November 15, 2017 10:19 AM
Minneapolis Mayor Betsy Hodges is asking the U.S. Attorney’s Office to open a civil rights investigation into this weekend’s officer-involved shooting of a black man.
Hodges says she has confidence in investigators within the department and with the state Bureau of Criminal Apprehension but that the city needs "all the tools we have available to us."
Hodges said she discussed the federal investigation with Gov. Mark Dayton, who agreed it was appropriate.
The father of 24-year-old Jamar Clark says his son suffered one gunshot wound above his left eye. James Hill told the Associated Press that he saw Clark's wounds while standing at his bedside on Monday.
“I love my son, and for him to get shot like that, that’s bad,” Hill said. “I really want to just, see some justice or something done.”
Minneapolis police say an officer shot Clark during a physical altercation with paramedics early Sunday morning; police say Clark interfered with paramedics' efforts to treat an assault victim.
The incident happened at 12:45 a.m. Sunday on the 1600 block of Plymouth Avenue North.
Clark has since been put on life support.
The Minnesota Bureau of Criminal Apprehension is investigating the shooting, and investigators are gathering evidence to determine exactly what happened in the moments leading up to shots being fired.
Questions exist about whether Clark was handcuffed at the time. The BCA said Sunday that the preliminary investigation showed he was not, but at a news conference Monday outside the city's 4th Precinct, Adja Gildersleeve and Kandace Montgomery of Black Lives Matter said Clark was handcuffed and not resisting when he was shot.
Police and city leaders say misinformation is being spread about the shooting.
Protesters want an agency other than the BCA to investigate, they want community oversight with discipline power, and they want the officers to live in the city.
The ACLU-MN released a statement saying they are asking for "full transparency and accountability" moving forward, including a release of the video, naming of the officers involved and the launch of a full Department of Justice investigation.
The president of the Minneapolis police union, Bob Kroll, says he can't identify the officers or talk about details of the shooting, and he says he doesn't know if they were wearing body cameras or if any squad car camera footage exists.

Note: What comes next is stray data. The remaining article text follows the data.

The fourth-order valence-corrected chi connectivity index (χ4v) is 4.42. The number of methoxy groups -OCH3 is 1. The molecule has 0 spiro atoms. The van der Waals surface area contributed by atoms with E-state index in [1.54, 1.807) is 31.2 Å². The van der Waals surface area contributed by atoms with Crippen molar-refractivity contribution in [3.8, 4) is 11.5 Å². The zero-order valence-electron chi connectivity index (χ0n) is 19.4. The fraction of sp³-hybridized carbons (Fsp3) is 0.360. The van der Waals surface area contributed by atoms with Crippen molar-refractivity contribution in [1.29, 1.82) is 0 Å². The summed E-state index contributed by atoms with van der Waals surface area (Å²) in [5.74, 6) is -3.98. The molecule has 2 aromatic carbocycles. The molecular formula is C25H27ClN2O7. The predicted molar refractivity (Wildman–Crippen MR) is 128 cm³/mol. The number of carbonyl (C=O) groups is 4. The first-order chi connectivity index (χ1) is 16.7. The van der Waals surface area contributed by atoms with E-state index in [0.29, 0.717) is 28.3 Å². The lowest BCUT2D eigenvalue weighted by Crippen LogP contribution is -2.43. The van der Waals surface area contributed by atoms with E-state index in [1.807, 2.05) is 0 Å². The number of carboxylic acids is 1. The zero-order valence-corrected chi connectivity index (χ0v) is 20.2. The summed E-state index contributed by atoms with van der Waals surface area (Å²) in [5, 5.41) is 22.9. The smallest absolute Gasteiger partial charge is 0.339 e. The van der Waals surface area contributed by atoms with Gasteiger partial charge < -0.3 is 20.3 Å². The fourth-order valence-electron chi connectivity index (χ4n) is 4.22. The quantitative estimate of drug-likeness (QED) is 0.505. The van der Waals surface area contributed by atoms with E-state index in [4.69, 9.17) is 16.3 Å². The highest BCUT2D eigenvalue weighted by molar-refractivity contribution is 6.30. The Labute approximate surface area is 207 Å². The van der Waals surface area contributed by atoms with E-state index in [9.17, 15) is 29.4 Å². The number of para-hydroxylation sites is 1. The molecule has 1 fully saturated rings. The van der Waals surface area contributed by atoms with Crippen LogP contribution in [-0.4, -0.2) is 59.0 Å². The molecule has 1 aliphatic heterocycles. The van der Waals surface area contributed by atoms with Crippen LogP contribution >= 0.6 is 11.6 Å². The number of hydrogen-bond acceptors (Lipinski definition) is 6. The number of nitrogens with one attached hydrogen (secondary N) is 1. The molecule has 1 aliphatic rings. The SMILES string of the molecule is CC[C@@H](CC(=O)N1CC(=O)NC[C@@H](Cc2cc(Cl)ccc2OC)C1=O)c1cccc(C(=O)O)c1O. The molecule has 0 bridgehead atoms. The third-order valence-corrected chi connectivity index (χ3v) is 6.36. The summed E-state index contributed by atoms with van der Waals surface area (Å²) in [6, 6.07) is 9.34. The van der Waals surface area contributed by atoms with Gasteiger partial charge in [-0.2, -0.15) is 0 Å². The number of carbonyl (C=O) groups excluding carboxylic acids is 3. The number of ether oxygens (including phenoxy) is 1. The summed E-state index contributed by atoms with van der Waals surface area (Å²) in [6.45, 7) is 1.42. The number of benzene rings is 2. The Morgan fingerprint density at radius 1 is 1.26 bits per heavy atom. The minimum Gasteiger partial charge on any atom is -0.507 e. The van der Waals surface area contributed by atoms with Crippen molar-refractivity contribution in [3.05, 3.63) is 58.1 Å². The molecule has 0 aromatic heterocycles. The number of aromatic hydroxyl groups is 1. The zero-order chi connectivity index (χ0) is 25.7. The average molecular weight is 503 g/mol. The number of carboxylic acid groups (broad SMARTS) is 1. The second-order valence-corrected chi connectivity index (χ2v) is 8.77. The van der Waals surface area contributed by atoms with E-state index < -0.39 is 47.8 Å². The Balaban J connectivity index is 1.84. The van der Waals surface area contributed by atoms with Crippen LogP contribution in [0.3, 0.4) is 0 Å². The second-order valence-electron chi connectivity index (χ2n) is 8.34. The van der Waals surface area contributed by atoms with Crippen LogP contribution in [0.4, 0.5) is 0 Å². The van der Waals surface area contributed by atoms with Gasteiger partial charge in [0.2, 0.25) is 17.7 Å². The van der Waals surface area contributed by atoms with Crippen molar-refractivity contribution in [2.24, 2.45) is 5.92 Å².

Kroll did, however, say he's confident that the investigation will vindicate the officers.
Hodges hosted a community listening session to open the lines of communication with those who live in the neighborhood, which got mixed reaction.
"We don't need no more listening sessions," Minneapolis resident John Martin said. "We tell the people that are listening, but now it is time for action. It's time for some action now, right now. We are sick and tired of this going on in our community."
Protests started about 3 p.m. Sunday and continued Monday in front of the Minneapolis Police Department's 4th Precinct, 1925 Plymouth Ave. N. Members of Black Lives Matter Minneapolis, Minneapolis NAACP and Community United Against Police Brutality were among those demonstrating.
Police are asking anyone who saw the incident or with video to come forward.
“Those that saw – turn over your information to the BCA so we can find what really happened, what really went on," Martin said.
Editor’s Note: Organizers of a Black Lives Matter news conference Monday morning refused to allow our crews to cover the event. This does not affect our reporting. KSTP remains committed to covering all news that is important to our community, including reporting on tension between police and some residents. Regardless of any group's attempt to influence news coverage, we will always provide complete and unbiased coverage of all important news events.
Updated: November 15, 2017 10:19 AM
Created: November 16, 2015 05:26 AM
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